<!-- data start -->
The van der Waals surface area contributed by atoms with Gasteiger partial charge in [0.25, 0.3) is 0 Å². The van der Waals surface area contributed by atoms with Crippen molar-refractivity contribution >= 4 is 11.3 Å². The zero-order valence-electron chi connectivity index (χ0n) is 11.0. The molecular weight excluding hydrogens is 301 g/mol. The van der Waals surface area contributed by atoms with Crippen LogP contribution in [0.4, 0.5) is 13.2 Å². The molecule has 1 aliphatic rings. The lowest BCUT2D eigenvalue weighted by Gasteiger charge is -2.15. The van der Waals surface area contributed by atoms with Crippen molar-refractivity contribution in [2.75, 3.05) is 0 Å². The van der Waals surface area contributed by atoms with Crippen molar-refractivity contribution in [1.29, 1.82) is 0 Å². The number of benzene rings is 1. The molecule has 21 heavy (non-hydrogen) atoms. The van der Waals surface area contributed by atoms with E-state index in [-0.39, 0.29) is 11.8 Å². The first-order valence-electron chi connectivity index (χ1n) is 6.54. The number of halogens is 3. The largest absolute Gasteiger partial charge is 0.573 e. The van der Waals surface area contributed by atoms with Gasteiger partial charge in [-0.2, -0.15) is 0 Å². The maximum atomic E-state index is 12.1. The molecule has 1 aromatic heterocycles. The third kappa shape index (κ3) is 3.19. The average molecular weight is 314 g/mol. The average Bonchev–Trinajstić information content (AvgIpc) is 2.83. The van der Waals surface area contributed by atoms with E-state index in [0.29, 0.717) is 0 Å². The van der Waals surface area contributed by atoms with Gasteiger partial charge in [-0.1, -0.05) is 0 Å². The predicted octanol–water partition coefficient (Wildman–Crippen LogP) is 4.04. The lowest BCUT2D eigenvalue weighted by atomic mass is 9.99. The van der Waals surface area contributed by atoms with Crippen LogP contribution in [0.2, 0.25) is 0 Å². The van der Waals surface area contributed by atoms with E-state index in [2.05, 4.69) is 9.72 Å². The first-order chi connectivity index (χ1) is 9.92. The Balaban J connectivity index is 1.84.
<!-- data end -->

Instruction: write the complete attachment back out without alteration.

The van der Waals surface area contributed by atoms with Gasteiger partial charge in [0.25, 0.3) is 0 Å². The van der Waals surface area contributed by atoms with Crippen molar-refractivity contribution >= 4 is 11.3 Å². The zero-order valence-electron chi connectivity index (χ0n) is 11.0. The molecular weight excluding hydrogens is 301 g/mol. The van der Waals surface area contributed by atoms with Crippen LogP contribution in [0.4, 0.5) is 13.2 Å². The molecule has 1 aliphatic rings. The lowest BCUT2D eigenvalue weighted by Gasteiger charge is -2.15. The van der Waals surface area contributed by atoms with Crippen molar-refractivity contribution in [2.75, 3.05) is 0 Å². The van der Waals surface area contributed by atoms with Crippen molar-refractivity contribution in [1.29, 1.82) is 0 Å². The number of benzene rings is 1. The molecule has 21 heavy (non-hydrogen) atoms. The van der Waals surface area contributed by atoms with E-state index in [-0.39, 0.29) is 11.8 Å². The first-order valence-electron chi connectivity index (χ1n) is 6.54. The number of halogens is 3. The largest absolute Gasteiger partial charge is 0.573 e. The van der Waals surface area contributed by atoms with Gasteiger partial charge in [-0.2, -0.15) is 0 Å². The maximum atomic E-state index is 12.1. The molecule has 1 aromatic heterocycles. The third kappa shape index (κ3) is 3.19. The average molecular weight is 314 g/mol. The average Bonchev–Trinajstić information content (AvgIpc) is 2.83. The van der Waals surface area contributed by atoms with E-state index in [0.29, 0.717) is 0 Å². The van der Waals surface area contributed by atoms with Gasteiger partial charge in [-0.1, -0.05) is 0 Å². The predicted octanol–water partition coefficient (Wildman–Crippen LogP) is 4.04. The lowest BCUT2D eigenvalue weighted by atomic mass is 9.99. The van der Waals surface area contributed by atoms with Crippen LogP contribution in [0.2, 0.25) is 0 Å². The van der Waals surface area contributed by atoms with E-state index in [2.05, 4.69) is 9.72 Å². The first-order chi connectivity index (χ1) is 9.92. The Balaban J connectivity index is 1.84.